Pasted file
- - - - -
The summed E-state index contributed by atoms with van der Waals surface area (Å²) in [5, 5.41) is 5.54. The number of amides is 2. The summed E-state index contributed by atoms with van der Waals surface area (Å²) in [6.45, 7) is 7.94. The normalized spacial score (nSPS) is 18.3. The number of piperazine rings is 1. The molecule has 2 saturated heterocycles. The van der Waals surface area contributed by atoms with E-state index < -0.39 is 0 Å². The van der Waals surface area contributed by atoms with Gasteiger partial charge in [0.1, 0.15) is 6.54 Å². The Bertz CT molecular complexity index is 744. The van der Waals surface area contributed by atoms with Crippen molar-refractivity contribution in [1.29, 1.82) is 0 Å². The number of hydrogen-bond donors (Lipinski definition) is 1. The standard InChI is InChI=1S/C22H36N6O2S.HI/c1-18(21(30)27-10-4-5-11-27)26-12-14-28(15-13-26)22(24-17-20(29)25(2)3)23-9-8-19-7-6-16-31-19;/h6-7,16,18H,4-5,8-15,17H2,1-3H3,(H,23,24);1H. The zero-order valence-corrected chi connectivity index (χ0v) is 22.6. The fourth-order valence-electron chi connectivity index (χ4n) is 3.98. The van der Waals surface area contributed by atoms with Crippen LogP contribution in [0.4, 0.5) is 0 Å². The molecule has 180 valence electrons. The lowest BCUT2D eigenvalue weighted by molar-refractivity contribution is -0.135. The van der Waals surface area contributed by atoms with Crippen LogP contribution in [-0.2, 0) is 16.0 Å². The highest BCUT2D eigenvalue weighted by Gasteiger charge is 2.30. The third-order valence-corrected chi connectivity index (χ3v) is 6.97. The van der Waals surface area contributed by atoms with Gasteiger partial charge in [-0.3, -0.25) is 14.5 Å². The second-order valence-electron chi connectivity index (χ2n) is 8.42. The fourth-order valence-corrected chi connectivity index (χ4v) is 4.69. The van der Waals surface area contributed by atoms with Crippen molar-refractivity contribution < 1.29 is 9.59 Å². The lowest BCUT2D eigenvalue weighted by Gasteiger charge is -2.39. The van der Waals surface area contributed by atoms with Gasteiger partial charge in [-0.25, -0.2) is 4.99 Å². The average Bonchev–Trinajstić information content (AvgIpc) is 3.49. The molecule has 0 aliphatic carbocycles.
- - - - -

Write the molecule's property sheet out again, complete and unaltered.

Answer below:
The summed E-state index contributed by atoms with van der Waals surface area (Å²) in [5, 5.41) is 5.54. The number of amides is 2. The summed E-state index contributed by atoms with van der Waals surface area (Å²) in [6.45, 7) is 7.94. The normalized spacial score (nSPS) is 18.3. The number of piperazine rings is 1. The molecule has 2 saturated heterocycles. The van der Waals surface area contributed by atoms with E-state index < -0.39 is 0 Å². The van der Waals surface area contributed by atoms with Gasteiger partial charge in [0.1, 0.15) is 6.54 Å². The Bertz CT molecular complexity index is 744. The van der Waals surface area contributed by atoms with Crippen molar-refractivity contribution in [1.29, 1.82) is 0 Å². The number of hydrogen-bond donors (Lipinski definition) is 1. The standard InChI is InChI=1S/C22H36N6O2S.HI/c1-18(21(30)27-10-4-5-11-27)26-12-14-28(15-13-26)22(24-17-20(29)25(2)3)23-9-8-19-7-6-16-31-19;/h6-7,16,18H,4-5,8-15,17H2,1-3H3,(H,23,24);1H. The zero-order valence-corrected chi connectivity index (χ0v) is 22.6. The fourth-order valence-electron chi connectivity index (χ4n) is 3.98. The van der Waals surface area contributed by atoms with Crippen LogP contribution in [0.4, 0.5) is 0 Å². The molecule has 180 valence electrons. The lowest BCUT2D eigenvalue weighted by molar-refractivity contribution is -0.135. The van der Waals surface area contributed by atoms with Crippen LogP contribution in [-0.2, 0) is 16.0 Å². The highest BCUT2D eigenvalue weighted by Gasteiger charge is 2.30. The third-order valence-corrected chi connectivity index (χ3v) is 6.97. The van der Waals surface area contributed by atoms with Gasteiger partial charge in [-0.3, -0.25) is 14.5 Å². The second-order valence-electron chi connectivity index (χ2n) is 8.42. The fourth-order valence-corrected chi connectivity index (χ4v) is 4.69. The van der Waals surface area contributed by atoms with Crippen molar-refractivity contribution < 1.29 is 9.59 Å². The lowest BCUT2D eigenvalue weighted by Gasteiger charge is -2.39. The van der Waals surface area contributed by atoms with Gasteiger partial charge in [-0.25, -0.2) is 4.99 Å². The average Bonchev–Trinajstić information content (AvgIpc) is 3.49. The molecule has 0 aliphatic carbocycles.